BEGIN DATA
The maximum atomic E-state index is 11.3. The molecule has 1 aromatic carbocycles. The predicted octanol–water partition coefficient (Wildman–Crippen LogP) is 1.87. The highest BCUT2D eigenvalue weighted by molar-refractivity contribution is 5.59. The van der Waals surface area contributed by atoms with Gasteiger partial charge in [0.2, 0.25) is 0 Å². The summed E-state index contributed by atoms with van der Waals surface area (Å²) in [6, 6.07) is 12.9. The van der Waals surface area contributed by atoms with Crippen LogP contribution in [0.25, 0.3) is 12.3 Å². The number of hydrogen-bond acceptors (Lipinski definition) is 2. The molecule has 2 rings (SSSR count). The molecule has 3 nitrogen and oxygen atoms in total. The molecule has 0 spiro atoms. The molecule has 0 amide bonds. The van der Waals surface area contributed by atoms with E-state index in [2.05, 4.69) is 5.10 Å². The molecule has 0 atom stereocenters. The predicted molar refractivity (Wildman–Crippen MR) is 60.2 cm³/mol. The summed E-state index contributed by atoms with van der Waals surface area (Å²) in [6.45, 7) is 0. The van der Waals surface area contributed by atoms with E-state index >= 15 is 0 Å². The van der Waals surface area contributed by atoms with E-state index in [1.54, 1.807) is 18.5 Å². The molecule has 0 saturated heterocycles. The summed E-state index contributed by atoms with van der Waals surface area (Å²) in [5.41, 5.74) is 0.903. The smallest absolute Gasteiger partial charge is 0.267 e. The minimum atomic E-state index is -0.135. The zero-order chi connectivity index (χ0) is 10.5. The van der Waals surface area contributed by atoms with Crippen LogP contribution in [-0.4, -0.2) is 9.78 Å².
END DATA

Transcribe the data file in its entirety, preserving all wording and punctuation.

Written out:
The maximum atomic E-state index is 11.3. The molecule has 1 aromatic carbocycles. The predicted octanol–water partition coefficient (Wildman–Crippen LogP) is 1.87. The highest BCUT2D eigenvalue weighted by molar-refractivity contribution is 5.59. The van der Waals surface area contributed by atoms with Gasteiger partial charge in [0.2, 0.25) is 0 Å². The summed E-state index contributed by atoms with van der Waals surface area (Å²) in [6, 6.07) is 12.9. The van der Waals surface area contributed by atoms with Crippen LogP contribution in [0.25, 0.3) is 12.3 Å². The number of hydrogen-bond acceptors (Lipinski definition) is 2. The molecule has 2 rings (SSSR count). The molecule has 3 nitrogen and oxygen atoms in total. The molecule has 0 spiro atoms. The molecule has 0 amide bonds. The van der Waals surface area contributed by atoms with E-state index in [2.05, 4.69) is 5.10 Å². The molecule has 0 atom stereocenters. The predicted molar refractivity (Wildman–Crippen MR) is 60.2 cm³/mol. The summed E-state index contributed by atoms with van der Waals surface area (Å²) in [6.45, 7) is 0. The van der Waals surface area contributed by atoms with E-state index >= 15 is 0 Å². The van der Waals surface area contributed by atoms with E-state index in [1.54, 1.807) is 18.5 Å². The molecule has 0 saturated heterocycles. The summed E-state index contributed by atoms with van der Waals surface area (Å²) in [5.41, 5.74) is 0.903. The smallest absolute Gasteiger partial charge is 0.267 e. The minimum atomic E-state index is -0.135. The zero-order chi connectivity index (χ0) is 10.5. The van der Waals surface area contributed by atoms with Crippen LogP contribution in [-0.4, -0.2) is 9.78 Å².